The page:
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Deconstructing with David Bazan on Twitter
When my friend Jeremy retweeted David Bazan this week, I had to respond. David Bazan, a favorite of mine in the disillusioned days of college, is a post-Christian singer/songwriter who has captivated many of my friends in and around Circle of Hope because he’s making his career off of deconstructing his childhood faith. He’s made the rounds on this blog more than once (here, here, and here).
I followed him down his path of broken faith and really fell in love with some of his music, but I kept my faith through it. I remember a few years ago singing along to every word of Control when he was playing through the whole thing at the First Unitarian Church. I’m glad I did, too. In fact, his politics, original views on faith, and earnestness was important in my spiritual formation.
This summer when I was repainting one of our rooms after it was reinsulated, I had his two most recent records on repeat, so I kind of fell in love with him again. I was really glad when I was listening to Bazan that I had not only a faith that endured deconstruction, but that I had also built something else in return. I’m a little late with commentary on this, but my interest is piqued, so maybe you’ll indulge me. Bazan’s lyrics are so clever and charismatic, it’s hard to look away. Curse Your Branches might be the centerpiece of his cynicism toward faith. He is not just a hater, so I appreciate his honesty, at least. “Hard To Be” is a song all about losing faith because the creation story doesn’t make sense. In fact, in “Heavy Breath” he talks about whether or not getting created really matters: “If no heavy breath blew up these lungs / While dirt and wet spit hung a ghost in the air / Well, we're still here.”
Bazan is really working with something too. In the final song on the record, he is actually trying to dialogue with God about his lack of disillusionment. The “You” in the song is God! So you could even think of it as a prayer—I stretch it that far anyway. Here’s the part that stung me:
“When Job asked you question / You responded, ‘Who are you / To challenge your creator?’ / Well, if that one part is true / It makes you sound defensive / Like you had not thought it through / Enough to have an answer / Like you might have bit off / More than you could chew.”
I think God likes those kinds of questions, when they aren’t rhetorical. I hope that David hears back from God, because the story of Job is a little wild. That level of questioning and deconstruction can actually help our faith—it did mine!—but I want to note, that not everyone can keep their faith through their David Bazan fandom. Not everyone can reconstruct something else. Sometimes we’re just left in the rubble. So when David tweeted this, I was happy to dialogue with him:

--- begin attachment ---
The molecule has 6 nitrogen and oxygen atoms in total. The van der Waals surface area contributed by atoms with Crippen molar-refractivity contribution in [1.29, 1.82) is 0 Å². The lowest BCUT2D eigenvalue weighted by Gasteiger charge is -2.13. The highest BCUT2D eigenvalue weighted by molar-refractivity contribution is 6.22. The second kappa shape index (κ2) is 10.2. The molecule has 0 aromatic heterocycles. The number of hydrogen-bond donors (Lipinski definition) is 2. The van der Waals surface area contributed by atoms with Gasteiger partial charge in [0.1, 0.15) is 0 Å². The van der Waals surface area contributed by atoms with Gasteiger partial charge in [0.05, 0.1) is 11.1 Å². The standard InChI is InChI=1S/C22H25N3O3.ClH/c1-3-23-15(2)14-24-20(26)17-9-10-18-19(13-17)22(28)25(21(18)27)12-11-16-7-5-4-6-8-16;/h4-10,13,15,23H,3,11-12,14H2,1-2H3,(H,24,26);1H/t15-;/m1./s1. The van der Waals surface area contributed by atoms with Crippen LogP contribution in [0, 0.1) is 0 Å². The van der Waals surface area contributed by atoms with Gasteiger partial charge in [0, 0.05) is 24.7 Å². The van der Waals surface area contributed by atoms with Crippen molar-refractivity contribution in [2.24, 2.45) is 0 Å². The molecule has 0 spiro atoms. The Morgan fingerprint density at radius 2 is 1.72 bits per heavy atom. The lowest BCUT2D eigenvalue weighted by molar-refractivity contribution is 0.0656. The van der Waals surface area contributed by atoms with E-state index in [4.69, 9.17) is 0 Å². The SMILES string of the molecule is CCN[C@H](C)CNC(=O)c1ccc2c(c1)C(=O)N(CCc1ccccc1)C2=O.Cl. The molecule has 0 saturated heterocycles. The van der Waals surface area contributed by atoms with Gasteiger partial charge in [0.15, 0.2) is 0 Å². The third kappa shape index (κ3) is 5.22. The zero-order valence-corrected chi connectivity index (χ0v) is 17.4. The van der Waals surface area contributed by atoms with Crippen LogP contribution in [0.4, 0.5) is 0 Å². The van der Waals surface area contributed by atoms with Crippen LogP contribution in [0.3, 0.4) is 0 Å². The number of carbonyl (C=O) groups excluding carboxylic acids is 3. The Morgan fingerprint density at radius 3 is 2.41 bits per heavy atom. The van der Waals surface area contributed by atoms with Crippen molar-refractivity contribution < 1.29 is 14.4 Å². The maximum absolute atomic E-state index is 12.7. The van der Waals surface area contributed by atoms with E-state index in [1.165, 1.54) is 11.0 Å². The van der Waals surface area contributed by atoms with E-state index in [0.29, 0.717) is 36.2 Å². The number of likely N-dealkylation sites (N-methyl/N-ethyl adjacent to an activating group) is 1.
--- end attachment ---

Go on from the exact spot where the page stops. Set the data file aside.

The church needs to be disassembled, but I think we need to reassemble something better in return. We need to create an alternative. We can’t just pillage and destroy. David is right, it needs to be real, slow even, and gradual. But it needs to be right too. Not everything that’s institutional is wrong, and not everything that’s anti-establishment is right. We have true selves and false selves, and getting to our true self will take some deconstruction—but clearly, it takes a lot more work than that. I think the same goes for all of creation.
I was glad David and I were able to have a civil conversation and actually get to the same page. In fact, in his original tweet he writes “I have faith…” It probably does take some faith to make deconstruction work for Jesus. But we need to be conscious because if we are bulls in china shops we might be hurt by something—obviously God, truth, and reality aren’t those things—and we might hurt something that needs to be hurt (my examples were racism, militarism, and materialism). But we also might hurt a person and drag them down a path that we needed to take, but not one that they need to. When I talked about hell and my view of it last week, it took at least one person down a darker path than they started. It's important for us to be conscious about who we influence. We might "still be here" at the end of it, with God, reality, and truth—but I want to be more than just here.
I suppose that’s the biggest difference between living in community and isolation. In community, we are interdependent, responsible for each other, but also responsible for ourselves. The institution of individualism might be the first one that needs to be deconstructed. As leaders, we need to mind our influence and realize that we are influential. David Bazan’s music stimulates me and works for me, but I have a strong faith community that helps me not only contextualize it, but also helps me reconstruct something after we’ve taken it apart.